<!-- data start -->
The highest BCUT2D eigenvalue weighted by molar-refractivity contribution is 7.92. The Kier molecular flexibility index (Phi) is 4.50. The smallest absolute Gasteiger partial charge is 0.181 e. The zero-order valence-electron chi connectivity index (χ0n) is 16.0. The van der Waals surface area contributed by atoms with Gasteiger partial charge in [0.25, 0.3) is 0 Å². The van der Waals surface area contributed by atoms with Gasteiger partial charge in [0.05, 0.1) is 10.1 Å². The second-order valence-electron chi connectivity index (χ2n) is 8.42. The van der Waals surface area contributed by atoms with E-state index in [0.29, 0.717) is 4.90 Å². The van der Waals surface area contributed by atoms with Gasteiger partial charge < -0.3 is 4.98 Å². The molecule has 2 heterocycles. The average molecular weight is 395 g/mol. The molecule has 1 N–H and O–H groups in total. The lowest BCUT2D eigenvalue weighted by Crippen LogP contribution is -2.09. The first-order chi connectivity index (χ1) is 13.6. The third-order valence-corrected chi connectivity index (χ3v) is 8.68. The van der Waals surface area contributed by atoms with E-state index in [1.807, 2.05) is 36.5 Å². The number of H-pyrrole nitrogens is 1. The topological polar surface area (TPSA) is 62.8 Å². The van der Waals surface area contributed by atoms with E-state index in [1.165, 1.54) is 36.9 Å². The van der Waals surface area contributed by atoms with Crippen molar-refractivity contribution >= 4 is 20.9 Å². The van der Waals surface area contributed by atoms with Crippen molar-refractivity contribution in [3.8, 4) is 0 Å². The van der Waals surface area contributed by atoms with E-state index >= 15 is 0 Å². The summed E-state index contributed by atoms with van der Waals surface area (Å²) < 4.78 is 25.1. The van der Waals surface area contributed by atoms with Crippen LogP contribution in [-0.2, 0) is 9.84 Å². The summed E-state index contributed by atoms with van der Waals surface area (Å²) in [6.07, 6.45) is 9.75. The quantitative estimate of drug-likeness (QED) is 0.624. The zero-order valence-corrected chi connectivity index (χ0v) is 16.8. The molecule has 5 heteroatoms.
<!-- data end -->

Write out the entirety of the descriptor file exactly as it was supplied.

The highest BCUT2D eigenvalue weighted by molar-refractivity contribution is 7.92. The Kier molecular flexibility index (Phi) is 4.50. The smallest absolute Gasteiger partial charge is 0.181 e. The zero-order valence-electron chi connectivity index (χ0n) is 16.0. The van der Waals surface area contributed by atoms with Gasteiger partial charge in [0.25, 0.3) is 0 Å². The van der Waals surface area contributed by atoms with Gasteiger partial charge in [0.05, 0.1) is 10.1 Å². The second-order valence-electron chi connectivity index (χ2n) is 8.42. The van der Waals surface area contributed by atoms with E-state index in [0.29, 0.717) is 4.90 Å². The van der Waals surface area contributed by atoms with Gasteiger partial charge < -0.3 is 4.98 Å². The molecule has 2 heterocycles. The average molecular weight is 395 g/mol. The molecule has 1 N–H and O–H groups in total. The lowest BCUT2D eigenvalue weighted by Crippen LogP contribution is -2.09. The first-order chi connectivity index (χ1) is 13.6. The third-order valence-corrected chi connectivity index (χ3v) is 8.68. The van der Waals surface area contributed by atoms with E-state index in [1.807, 2.05) is 36.5 Å². The number of H-pyrrole nitrogens is 1. The topological polar surface area (TPSA) is 62.8 Å². The van der Waals surface area contributed by atoms with E-state index in [1.165, 1.54) is 36.9 Å². The van der Waals surface area contributed by atoms with Crippen molar-refractivity contribution >= 4 is 20.9 Å². The van der Waals surface area contributed by atoms with Crippen molar-refractivity contribution in [3.8, 4) is 0 Å². The van der Waals surface area contributed by atoms with E-state index >= 15 is 0 Å². The summed E-state index contributed by atoms with van der Waals surface area (Å²) < 4.78 is 25.1. The van der Waals surface area contributed by atoms with Crippen LogP contribution in [-0.2, 0) is 9.84 Å². The summed E-state index contributed by atoms with van der Waals surface area (Å²) in [6.07, 6.45) is 9.75. The quantitative estimate of drug-likeness (QED) is 0.624. The zero-order valence-corrected chi connectivity index (χ0v) is 16.8. The molecule has 5 heteroatoms.